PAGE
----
Each week, Mansion Global tackles a topic with an elite group of designers from around the world who work on luxury properties. This week, we look at how to add just the right amount of kitsch to liven up your home.
A lip-shaped sofa or a corn on the cob chair—whatever whimsical décor you’re drawn to, it’s bound to stir up conversation. The idea, however, is to create a good kind of chatter rather than snarky commentary.
“An unexpected item adds character and charm to a space by creating a moment,” said Los Angeles-based designer Peti Lau. “Besides adding that fun factor, it tells a story.”
Incorporating a conversation piece into your décor is the tricky part. Follow these tips from the design pros for creating a wow moment rather than an eye sore.
“I personally like to incorporate these fun pieces in small quantities, using just one or two so that they can speak for themselves and become a point of interest. For clients who are not too adventurous but want to dip their toes into kitsch, I always suggest they start by incorporating bold colors or a fun piece of art.
“The ideal situation is to plan the room with that one piece in mind, so that the rest of the color palette and the pieces work with it—and they aren’t competing with each other.
“The best way to make it work for any space is to either keep it simple with a few pieces, or for more adventurous people, commit and go full overboard to make a real statement.
“Try to avoid using pieces that are overused or trendy. I am personally over the lips-shaped sofas. If you’re really into them, try and find pieces that convey a similar aesthetic but that you’ll still love a few years after.”
“I love using nature elements such as taxidermy to bring in that wow factor. I have a peacock in my living room. They are such beautiful creatures and I love what they represent.
“Incorporate one item if it’s a large statement piece like a sofa or a table, but you can also create a juxtaposition of multiple items—small objects in a cabinet or a bookcase display, for example.
“The key to making them vibe with the rest of your decor is balance. There needs to be some element of neutrality to allow the statement pieces to be the star; the decor should support it.
“If you already have a vibe you are creating, I suggest bringing a smaller item into the space to create that ’aristofreak’ vibe—that unexpected item or object to throw it off, yet somehow just works. It’s about creating that perfect tension and balance. Stick with three colors that go well together. Typically, I find a bold color and then add two supporting colors that go well to balance the rest of the design.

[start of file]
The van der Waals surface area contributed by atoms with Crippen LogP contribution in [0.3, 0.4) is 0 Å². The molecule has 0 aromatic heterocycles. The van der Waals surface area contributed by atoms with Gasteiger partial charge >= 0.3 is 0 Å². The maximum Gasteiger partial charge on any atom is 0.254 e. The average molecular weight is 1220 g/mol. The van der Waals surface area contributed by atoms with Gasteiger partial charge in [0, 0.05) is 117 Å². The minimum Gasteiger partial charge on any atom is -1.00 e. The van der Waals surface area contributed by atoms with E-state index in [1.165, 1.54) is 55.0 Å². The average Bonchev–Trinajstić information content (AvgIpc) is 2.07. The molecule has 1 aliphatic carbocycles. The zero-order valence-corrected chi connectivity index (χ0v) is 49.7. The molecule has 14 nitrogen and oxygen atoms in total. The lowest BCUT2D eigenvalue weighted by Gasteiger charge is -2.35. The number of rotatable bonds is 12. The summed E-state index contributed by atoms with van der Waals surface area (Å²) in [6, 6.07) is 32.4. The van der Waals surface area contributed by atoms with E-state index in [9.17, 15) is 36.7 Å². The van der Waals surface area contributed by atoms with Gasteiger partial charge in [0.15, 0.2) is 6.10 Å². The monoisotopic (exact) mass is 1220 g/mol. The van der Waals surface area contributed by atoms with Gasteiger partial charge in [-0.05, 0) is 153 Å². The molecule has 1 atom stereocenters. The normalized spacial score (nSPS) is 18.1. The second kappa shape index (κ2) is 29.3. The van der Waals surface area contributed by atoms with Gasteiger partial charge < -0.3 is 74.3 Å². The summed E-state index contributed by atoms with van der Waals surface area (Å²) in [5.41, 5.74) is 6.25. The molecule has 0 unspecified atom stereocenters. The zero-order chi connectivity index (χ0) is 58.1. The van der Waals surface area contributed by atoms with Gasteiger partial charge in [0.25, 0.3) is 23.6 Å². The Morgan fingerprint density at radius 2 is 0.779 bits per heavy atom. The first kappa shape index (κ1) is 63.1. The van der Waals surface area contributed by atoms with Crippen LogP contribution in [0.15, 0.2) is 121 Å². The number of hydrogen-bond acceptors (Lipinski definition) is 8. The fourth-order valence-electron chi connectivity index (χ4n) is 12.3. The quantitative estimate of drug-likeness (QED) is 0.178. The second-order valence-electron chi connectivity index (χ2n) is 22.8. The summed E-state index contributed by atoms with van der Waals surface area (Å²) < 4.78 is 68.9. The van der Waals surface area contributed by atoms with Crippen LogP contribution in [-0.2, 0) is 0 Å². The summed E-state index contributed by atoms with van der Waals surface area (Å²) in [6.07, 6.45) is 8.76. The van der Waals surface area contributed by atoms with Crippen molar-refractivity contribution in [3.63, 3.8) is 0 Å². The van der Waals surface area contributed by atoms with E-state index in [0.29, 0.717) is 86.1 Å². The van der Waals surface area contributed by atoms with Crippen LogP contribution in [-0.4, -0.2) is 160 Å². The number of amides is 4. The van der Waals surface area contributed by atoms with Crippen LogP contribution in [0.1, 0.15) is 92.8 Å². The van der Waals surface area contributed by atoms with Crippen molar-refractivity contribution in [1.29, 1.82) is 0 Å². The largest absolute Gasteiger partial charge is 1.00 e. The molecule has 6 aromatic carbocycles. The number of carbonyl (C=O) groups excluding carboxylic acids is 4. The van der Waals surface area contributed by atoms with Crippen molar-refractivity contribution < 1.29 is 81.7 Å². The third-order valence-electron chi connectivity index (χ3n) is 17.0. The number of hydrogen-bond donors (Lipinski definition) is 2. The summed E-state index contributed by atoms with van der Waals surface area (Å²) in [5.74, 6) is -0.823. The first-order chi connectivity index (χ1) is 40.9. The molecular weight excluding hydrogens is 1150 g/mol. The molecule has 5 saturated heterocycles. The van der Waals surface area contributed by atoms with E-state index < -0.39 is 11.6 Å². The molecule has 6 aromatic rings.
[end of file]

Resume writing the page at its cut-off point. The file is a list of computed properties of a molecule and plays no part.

“If you are not doing color, go for texture or a sculptural element. Texture is a great way to create a vibe. Textures that are soft or natural such as wood, rope or jute, and textures that are unique, like sculptural ceramics in tonal colors, really give that punch you are looking for.”
“Using unique items is the new modern statement piece. This look has to be done with intention. The unapologetic approach has given me a creative edge and set my personal style apart from other extremely talented contemporaries.
“The way I have incorporated these objects is simple yet takes some self-control on my part. For my clients, I think of an elegant woman in a monochromatic outfit as the furniture and the outstanding object the accessory—just as a fabulous handbag is used to complement the look. It’s the ‘red lipstick’ approach.
“Placing the object in the center of the room is not my style. I always try to make it an extra surprise in the room. Japanese toys by KAWS or Murakami pillows can do the trick in a snap—depending on the clients’ pocket depth of course.”
“Whimsy is in the eye of the beholder. We all go for what we are attracted to, for whatever reason, from our personal histories. You might fall in love with giant labware containers and put them with the Adam Face Pot from Group Partner because it makes you smile.
“A statement piece doesn’t need to be fancy. You could place a ceramic German Shepherd on the coffee table next to a bunch of pink sweet peas. If you mix it up in a way that pleases you, it tells a personal story and that becomes the consistent element.
“For myself and my clients, I use ‘Pee-wee’s Playhouse’ as a mental ‘no man’s land.’ You want it charming, quirky and cheerful but never to cross the silly line. Have restraint by cutting yourself off and then revisiting. Have a high bar for what you let in the scene.”